Parents get to decide where and what their kids eat, who their friends are, and even what school they go to. So why do so many parents hate tattoos? That is a great question! While tattoos have become more commonplace in recent years, that doesn’t change the fact that most people’s parents still don’t approve of them. If you are an adult who wants to get your first tattoo or expand your current collection, then chances are you understand why this is a problem for your parents. After all, you’re an adult with the right to make your own decisions about how to live your life…right? Well, it’s not quite that simple. Let’s take a look at why parents hate tattoos and explore why this might be the case.
Why Do Parents Hate Tattoos?
In the past, when people had tattoos, it was a sign of rebellion and defiance. Nowadays, tattooing is a sign of being in the know and hip. In today’s society, tattoos are less rebellious and more an expression of individuality. It is no longer a sign of shame or sin, but rather a sign of pride and personal achievement!
What Is Behind The Parents’ Tattoo Dilemma?
- We are born with a specific set of moral values. These values are taught to us by our parents. They are the ones who have the most influence on our moral development. But why do we need parents to teach us morality? Why is it not enough for us to learn it from other people? Where does morality come from?
- This is a very important question, and there are many answers to this question. For example, some people believe that morality comes from God; others believe that it comes from human nature; still, others believe that it comes from social institutions. The truth is, however, that there is no one correct answer to this question because each one of these answers contains a different aspect of morality. So let’s look at these different answers in detail so that we can understand what they mean and why they exist.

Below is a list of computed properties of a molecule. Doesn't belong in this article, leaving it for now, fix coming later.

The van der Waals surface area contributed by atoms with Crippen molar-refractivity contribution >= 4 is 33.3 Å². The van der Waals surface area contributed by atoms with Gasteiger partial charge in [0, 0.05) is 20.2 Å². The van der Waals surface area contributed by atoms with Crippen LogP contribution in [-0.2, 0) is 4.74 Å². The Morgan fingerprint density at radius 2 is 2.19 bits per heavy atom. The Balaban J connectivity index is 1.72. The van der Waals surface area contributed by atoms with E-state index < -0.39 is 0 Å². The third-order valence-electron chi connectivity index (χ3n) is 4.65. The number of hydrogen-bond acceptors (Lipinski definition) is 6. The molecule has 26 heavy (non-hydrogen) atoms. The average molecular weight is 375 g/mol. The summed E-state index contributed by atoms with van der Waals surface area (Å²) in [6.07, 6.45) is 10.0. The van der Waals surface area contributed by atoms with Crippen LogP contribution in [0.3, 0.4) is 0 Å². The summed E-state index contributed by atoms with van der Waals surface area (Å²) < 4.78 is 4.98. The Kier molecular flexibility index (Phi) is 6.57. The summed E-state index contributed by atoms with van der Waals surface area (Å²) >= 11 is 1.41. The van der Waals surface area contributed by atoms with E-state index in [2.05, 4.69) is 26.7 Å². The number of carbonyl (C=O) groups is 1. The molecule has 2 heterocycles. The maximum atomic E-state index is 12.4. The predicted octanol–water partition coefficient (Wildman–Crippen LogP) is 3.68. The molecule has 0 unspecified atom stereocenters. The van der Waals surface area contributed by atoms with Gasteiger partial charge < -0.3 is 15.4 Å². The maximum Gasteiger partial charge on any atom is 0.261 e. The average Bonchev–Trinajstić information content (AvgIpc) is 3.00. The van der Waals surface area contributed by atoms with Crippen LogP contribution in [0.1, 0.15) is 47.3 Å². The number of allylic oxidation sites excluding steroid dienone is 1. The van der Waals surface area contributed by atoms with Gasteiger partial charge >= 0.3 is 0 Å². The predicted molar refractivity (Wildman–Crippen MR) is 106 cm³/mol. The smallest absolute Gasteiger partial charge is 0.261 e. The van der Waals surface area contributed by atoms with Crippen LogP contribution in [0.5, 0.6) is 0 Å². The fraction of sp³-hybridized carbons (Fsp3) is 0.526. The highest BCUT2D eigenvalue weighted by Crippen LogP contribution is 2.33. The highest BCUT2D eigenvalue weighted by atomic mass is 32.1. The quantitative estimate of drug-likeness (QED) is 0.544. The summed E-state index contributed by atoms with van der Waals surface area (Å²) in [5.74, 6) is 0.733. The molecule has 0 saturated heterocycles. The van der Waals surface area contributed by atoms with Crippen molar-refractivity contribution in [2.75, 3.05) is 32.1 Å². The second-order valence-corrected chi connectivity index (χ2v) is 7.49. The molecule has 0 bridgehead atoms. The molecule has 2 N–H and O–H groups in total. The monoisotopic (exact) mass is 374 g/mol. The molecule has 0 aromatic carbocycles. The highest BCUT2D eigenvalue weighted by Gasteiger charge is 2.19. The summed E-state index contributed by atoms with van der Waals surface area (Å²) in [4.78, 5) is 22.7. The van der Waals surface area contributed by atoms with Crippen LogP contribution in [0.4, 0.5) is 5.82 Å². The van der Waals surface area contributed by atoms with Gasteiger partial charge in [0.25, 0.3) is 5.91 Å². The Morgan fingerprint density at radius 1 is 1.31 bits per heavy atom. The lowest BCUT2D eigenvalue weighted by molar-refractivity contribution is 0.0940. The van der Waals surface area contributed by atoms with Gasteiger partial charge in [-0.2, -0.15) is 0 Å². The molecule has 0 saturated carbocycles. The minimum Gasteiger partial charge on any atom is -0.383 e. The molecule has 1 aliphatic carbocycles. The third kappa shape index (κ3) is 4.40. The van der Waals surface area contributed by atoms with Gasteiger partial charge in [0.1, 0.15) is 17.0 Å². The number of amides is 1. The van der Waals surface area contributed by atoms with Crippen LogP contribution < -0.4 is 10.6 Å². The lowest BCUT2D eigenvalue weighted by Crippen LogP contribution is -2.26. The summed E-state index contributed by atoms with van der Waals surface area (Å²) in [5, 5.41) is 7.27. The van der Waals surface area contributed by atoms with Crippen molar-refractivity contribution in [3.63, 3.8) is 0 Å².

- God: This answer says that God has given us moral values as part of His creation: the world is morally perfect, and God has created us to be moral beings. So we find our moral values in God’s creation.
- Human Nature: This answer says that it is part of human nature to be moral and that we are born with a conscience that tells us what is right and wrong. So we find our moral values in human nature.
- Social Institutions: This answer says that morality comes from the social institutions in which humans live, such as governments and laws, which tell us what is right or wrong. So we find our moral values in these institutions.
- We know that there are many different answers to this question because different people have different ideas about what morality is and why it exists. But let’s look at an example of how the different answers relate to each other: If we believe that morality comes from God, then we should accept God’s will as our authority on morality; if we believe in human nature, then we should respect human nature; if we believe in social institutions, then those institutions should be respected; if we believe in the authority of government, then we should obey the laws of the land; and if we believe in our own conscience, then we should follow our conscience. This is how the different answers relate to each other.
- Let’s say that you have a tattoo that you really don’t like; you think it’s ugly, and you would like to get it removed. You could go to someone who knows how to remove tattoos and ask them for their help, or you could go to a doctor who has had experience removing tattoos. If your doctor has experience removing tattoos, then she will probably be able to help you remove your tattoo safely and effectively. But if your doctor doesn’t have any experience removing tattoos, then she may end up injuring you while trying to remove your tattoo or even causing a scar in the process. The same is true with parents: If parents know how to raise moral children but choose not to do so because they are too busy with their own lives, then their children will not be raised to be morally perfect.